First published in West-Running Brook (1928) as the title poem, this narrative depicts a conversation between Fred and his wife as they meander alongside a brook. It opens with the wife inquiring which direction is north. Fred uses the direction of the brook, west, to determine which direction it is. Having used west as a determinant, the wife pronounces that she will call the brook “West-running Brook.” She finds it odd that the brook runs west, since “all the other country brooks flow east / To reach the ocean,” and concludes that it must be that “the brook / Can trust itself to go by contraries.” She likens this to her relationship with her husband and how they can do that with each other. She is not sure how to classify their relationship: “I don’t know what we are. What are we?” she asks. “Young or new?” Fred offers in response. The wife is unsatisfied.
“We must be something. / We’ve said we two,” she says. She determines that now that the brook has been used as a metaphor for their relationship, they will “change that to we three” and will also “both be married to the brook.” She adds a romantic image of embrace, with the bridge that crosses the brook being their arms thrown over the brook and asleep beside it. She imagines eliciting a response from the brook by its “waving” to them with a “wave / To let [them] know it hears [her].” Fred is too practical for such talk and responds that the wave is a force of nature, one that has been “standing off this jut of shore / Ever since rivers . . . Were made in heaven.” “It wasn’t waved to us,” he says forcefully. But his wife is not going to give in so easily. “It wasn’t, yet it was,” she says contrarily. Fred resorts to gender distinctions, telling her that if she “take[s] it off to lady-land,” she leaves him and all other men outside as they “forbid” themselves to enter and he will “have no more to say.” “It is your brook!” he exclaims. Again, she does not give up easily. “Yes, you have, too,” she says coyly, “Go on. You thought of something.” It is a playful game, and Fred does go on.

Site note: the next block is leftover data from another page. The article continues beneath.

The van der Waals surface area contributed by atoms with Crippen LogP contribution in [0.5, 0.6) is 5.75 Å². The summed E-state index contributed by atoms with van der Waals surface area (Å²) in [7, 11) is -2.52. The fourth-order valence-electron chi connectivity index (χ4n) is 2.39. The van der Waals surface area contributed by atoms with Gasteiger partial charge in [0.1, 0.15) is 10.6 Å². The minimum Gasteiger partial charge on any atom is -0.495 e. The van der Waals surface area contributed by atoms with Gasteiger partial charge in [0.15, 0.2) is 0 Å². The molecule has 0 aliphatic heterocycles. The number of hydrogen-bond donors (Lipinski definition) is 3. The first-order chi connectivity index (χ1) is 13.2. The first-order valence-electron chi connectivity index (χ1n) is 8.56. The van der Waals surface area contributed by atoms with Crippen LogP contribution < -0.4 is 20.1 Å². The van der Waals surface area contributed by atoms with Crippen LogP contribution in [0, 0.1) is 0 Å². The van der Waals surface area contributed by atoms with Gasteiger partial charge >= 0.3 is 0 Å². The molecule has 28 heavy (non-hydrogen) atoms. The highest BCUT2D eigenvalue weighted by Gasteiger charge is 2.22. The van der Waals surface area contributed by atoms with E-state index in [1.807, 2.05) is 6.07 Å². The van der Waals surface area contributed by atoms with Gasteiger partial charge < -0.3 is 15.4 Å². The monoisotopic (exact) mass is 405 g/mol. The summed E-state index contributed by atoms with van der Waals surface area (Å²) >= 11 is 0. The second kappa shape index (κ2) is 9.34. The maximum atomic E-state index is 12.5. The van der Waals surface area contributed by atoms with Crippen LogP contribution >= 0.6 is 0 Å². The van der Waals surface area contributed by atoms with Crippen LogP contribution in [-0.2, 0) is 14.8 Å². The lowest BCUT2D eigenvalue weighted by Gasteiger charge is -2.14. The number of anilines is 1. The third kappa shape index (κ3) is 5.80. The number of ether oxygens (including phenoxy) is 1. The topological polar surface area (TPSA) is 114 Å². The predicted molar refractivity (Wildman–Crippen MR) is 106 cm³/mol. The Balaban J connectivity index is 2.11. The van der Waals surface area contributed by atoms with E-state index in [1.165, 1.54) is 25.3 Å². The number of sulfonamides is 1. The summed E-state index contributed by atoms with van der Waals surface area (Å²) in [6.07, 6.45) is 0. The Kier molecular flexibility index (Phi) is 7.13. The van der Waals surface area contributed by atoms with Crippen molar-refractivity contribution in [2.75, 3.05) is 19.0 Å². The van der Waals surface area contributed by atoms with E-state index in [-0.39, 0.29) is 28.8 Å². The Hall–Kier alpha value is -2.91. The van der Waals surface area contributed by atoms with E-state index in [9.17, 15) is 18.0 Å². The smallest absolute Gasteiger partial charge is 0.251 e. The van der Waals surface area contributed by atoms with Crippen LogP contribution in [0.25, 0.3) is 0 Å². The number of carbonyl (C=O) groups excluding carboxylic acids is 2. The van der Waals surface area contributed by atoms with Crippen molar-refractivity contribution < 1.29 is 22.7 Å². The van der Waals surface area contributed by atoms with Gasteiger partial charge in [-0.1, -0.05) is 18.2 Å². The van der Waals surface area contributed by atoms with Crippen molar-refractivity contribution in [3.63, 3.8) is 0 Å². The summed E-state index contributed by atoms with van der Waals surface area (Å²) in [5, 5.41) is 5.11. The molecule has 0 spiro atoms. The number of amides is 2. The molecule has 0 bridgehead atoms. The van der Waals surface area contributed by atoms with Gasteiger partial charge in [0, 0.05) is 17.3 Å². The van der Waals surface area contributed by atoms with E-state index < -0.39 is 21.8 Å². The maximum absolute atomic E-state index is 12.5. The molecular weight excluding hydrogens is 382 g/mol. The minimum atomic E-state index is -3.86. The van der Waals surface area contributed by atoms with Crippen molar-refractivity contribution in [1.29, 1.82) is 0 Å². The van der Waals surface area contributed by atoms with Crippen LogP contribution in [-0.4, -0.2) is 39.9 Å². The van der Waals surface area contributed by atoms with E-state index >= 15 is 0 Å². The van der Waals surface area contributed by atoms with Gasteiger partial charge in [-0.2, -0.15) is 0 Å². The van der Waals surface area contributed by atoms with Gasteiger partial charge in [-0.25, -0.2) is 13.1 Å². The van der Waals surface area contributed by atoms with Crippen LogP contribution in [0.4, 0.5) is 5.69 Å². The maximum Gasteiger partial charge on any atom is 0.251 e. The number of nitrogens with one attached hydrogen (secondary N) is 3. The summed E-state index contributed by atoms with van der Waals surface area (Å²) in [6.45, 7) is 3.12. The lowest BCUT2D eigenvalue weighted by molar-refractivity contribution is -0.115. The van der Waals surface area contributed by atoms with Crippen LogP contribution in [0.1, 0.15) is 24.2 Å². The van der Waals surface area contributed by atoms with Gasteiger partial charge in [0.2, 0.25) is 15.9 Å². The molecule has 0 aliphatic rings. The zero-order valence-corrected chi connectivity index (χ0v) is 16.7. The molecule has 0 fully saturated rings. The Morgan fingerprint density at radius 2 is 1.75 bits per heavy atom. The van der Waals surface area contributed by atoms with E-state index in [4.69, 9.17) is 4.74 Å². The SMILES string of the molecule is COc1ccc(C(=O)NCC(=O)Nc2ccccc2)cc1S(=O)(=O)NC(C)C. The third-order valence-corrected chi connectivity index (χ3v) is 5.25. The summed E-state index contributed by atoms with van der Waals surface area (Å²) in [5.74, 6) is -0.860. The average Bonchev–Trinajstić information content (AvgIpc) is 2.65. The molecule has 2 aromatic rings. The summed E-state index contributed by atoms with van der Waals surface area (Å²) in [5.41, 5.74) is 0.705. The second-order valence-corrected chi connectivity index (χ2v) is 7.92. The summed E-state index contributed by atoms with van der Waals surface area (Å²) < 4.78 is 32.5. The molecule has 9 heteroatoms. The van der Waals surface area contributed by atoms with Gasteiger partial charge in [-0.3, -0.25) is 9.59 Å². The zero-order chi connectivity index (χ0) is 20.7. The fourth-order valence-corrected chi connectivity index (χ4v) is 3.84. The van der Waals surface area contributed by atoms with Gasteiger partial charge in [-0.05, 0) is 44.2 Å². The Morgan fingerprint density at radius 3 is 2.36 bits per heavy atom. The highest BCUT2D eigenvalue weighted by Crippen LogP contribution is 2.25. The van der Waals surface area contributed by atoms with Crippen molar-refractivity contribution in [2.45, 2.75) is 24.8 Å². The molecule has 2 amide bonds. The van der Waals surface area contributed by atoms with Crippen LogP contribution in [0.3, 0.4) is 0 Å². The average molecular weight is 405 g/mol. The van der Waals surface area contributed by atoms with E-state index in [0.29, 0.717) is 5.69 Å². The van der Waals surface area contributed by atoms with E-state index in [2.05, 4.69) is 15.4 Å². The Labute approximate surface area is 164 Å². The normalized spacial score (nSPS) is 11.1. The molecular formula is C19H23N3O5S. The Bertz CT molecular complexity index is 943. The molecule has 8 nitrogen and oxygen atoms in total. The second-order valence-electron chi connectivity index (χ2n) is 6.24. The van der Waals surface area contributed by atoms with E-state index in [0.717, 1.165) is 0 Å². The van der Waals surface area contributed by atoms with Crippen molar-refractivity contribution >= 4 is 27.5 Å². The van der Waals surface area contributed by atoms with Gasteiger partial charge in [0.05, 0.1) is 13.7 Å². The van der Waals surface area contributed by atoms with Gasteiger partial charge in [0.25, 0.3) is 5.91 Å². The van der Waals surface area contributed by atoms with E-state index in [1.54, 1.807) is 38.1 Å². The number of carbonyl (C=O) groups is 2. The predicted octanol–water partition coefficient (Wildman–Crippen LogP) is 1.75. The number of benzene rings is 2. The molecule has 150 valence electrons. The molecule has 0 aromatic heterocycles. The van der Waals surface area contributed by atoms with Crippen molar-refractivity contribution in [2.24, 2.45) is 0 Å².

He continues with the theme of “contraries” by talking about how the “white wave runs counter to itself ” and explaining that it is from that water that we were born, “long before we were from any creature.” He, too, likens them to the brook, but differently. He describes it as “get[ting] back to the beginning of beginnings” and explains that it is the “stream of everything that runs away.” The stream runs “seriously” and “sadly,” attempting to “fill the abyss’s void with emptiness,” as in Frost’s “Too Anxious for Rivers,” in which the river “[m]ust find where to pour itself into and empty.” The brook that in the woman’s view was included in a loving bedroom embrace here flows beside them, over them, and between them to “separate [them] for a panic moment.” It also flows with them. Fred becomes equally romantic; the brook becomes “time, strength, tone, light, life, and love.” But his impression of the brook also has an edge. It is “substance lapsing unsubstantial,” a “universal cataract of death.” This brook is always “throwing backward on itself ” in an attempt to return to “the source” that “most we see ourselves in.” It is not which direction the brook runs, east or west, that determines its contrariness but its always throwing back upon itself, its desire to somehow fill the abyss with understanding. “It is from this in nature we are from. / It is most us,” Fred says. The two decide to agree about both: “Today will be the day of what we both said,” they resolve.